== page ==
PKU, or phenylketonuria, is an inherited metabolic disorder that occurs in one in 15,000 births (less commonly among African-Americans and people of Jewish descent). All babies in the U.S. are tested for the disease soon after birth. A child with PKU is missing a crucial enzyme that breaks down a protein called phenylalanine, which is found in many different foods. If PKU is left untreated, this protein can rise to high concentrations in the body, become toxic to the brain, and cause mental retardation.
Symptoms: PKU has no symptoms -- it's typically diagnosed through newborn testing. However, it is only detectable in a baby more than 72 hours old who has already ingested milk. Ideally, the testing should be done during the baby's fourth or fifth day of life.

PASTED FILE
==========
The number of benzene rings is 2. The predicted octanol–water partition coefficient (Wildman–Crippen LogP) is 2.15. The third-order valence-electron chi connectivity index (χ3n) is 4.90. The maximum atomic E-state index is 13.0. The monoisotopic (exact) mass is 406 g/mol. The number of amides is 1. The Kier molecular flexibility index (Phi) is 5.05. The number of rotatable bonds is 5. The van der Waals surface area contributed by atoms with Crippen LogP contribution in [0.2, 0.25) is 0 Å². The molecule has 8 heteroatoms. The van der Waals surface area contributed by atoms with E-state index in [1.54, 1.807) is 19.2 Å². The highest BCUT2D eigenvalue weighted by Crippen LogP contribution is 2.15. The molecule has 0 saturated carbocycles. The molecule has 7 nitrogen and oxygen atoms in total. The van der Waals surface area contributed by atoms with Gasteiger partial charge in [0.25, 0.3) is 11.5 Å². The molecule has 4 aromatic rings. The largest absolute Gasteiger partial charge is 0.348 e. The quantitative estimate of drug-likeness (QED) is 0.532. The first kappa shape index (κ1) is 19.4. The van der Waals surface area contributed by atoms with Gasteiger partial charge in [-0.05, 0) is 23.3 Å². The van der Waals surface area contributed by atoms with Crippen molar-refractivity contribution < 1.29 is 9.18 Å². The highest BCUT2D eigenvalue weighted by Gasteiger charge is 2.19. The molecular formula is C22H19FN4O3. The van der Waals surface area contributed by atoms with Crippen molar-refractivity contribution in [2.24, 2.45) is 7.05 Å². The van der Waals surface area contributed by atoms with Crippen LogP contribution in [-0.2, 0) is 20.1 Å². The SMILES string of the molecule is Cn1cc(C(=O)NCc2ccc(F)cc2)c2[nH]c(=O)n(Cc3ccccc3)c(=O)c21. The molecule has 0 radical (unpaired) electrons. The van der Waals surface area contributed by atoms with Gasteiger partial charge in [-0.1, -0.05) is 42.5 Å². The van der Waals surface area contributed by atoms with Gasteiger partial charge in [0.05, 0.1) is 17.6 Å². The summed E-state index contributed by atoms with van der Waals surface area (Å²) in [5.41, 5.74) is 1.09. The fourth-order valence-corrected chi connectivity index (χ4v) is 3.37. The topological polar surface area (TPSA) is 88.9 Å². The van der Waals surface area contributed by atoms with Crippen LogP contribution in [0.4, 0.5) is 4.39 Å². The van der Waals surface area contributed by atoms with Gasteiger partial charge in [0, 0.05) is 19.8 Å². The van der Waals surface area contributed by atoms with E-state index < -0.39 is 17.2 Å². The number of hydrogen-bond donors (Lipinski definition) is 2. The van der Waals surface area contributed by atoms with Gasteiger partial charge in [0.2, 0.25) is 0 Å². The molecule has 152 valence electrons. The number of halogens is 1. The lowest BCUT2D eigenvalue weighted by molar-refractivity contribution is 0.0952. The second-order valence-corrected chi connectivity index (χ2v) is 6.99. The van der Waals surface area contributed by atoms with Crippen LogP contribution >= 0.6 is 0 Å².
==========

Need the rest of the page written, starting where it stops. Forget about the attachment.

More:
Treatment: A child born with PKU can live a normal life if she's put on a strict diet. Usually started before the fourth week of life, this diet is low in foods that contain phenylalanine. Instead of breast milk or cow's milk, an affected child must be fed a special formula. As the baby gets older, she can eat certain vegetables, fruits, and grain products, but usually must avoid cheese, meat, fish, eggs, and foods made with some artificial sweeteners, such as aspartame. Regular blood tests of phenylalanine levels can help determine what an affected child can and can't eat.